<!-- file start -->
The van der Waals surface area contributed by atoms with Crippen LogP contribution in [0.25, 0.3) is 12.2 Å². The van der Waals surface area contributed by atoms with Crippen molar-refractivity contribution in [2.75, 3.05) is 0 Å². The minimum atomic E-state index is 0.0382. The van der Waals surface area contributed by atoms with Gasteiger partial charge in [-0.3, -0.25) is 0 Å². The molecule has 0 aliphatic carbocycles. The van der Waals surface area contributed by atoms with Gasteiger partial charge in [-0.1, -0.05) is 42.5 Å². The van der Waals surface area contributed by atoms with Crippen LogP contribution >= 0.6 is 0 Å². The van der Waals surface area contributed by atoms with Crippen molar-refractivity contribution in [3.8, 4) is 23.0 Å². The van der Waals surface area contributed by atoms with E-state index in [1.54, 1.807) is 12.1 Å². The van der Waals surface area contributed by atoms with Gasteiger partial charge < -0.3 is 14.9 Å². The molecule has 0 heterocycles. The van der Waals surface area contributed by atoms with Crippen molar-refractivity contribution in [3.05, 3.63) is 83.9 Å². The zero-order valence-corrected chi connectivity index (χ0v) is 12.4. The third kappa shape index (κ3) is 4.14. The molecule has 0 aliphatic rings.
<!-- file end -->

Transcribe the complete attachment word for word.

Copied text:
The van der Waals surface area contributed by atoms with Crippen LogP contribution in [0.25, 0.3) is 12.2 Å². The van der Waals surface area contributed by atoms with Crippen molar-refractivity contribution in [2.75, 3.05) is 0 Å². The minimum atomic E-state index is 0.0382. The van der Waals surface area contributed by atoms with Gasteiger partial charge in [-0.3, -0.25) is 0 Å². The molecule has 0 aliphatic carbocycles. The van der Waals surface area contributed by atoms with Gasteiger partial charge in [-0.1, -0.05) is 42.5 Å². The van der Waals surface area contributed by atoms with Crippen LogP contribution >= 0.6 is 0 Å². The van der Waals surface area contributed by atoms with Crippen molar-refractivity contribution in [3.8, 4) is 23.0 Å². The van der Waals surface area contributed by atoms with E-state index in [1.54, 1.807) is 12.1 Å². The van der Waals surface area contributed by atoms with Gasteiger partial charge < -0.3 is 14.9 Å². The molecule has 0 heterocycles. The van der Waals surface area contributed by atoms with Crippen molar-refractivity contribution in [3.05, 3.63) is 83.9 Å². The zero-order valence-corrected chi connectivity index (χ0v) is 12.4. The third kappa shape index (κ3) is 4.14. The molecule has 0 aliphatic rings.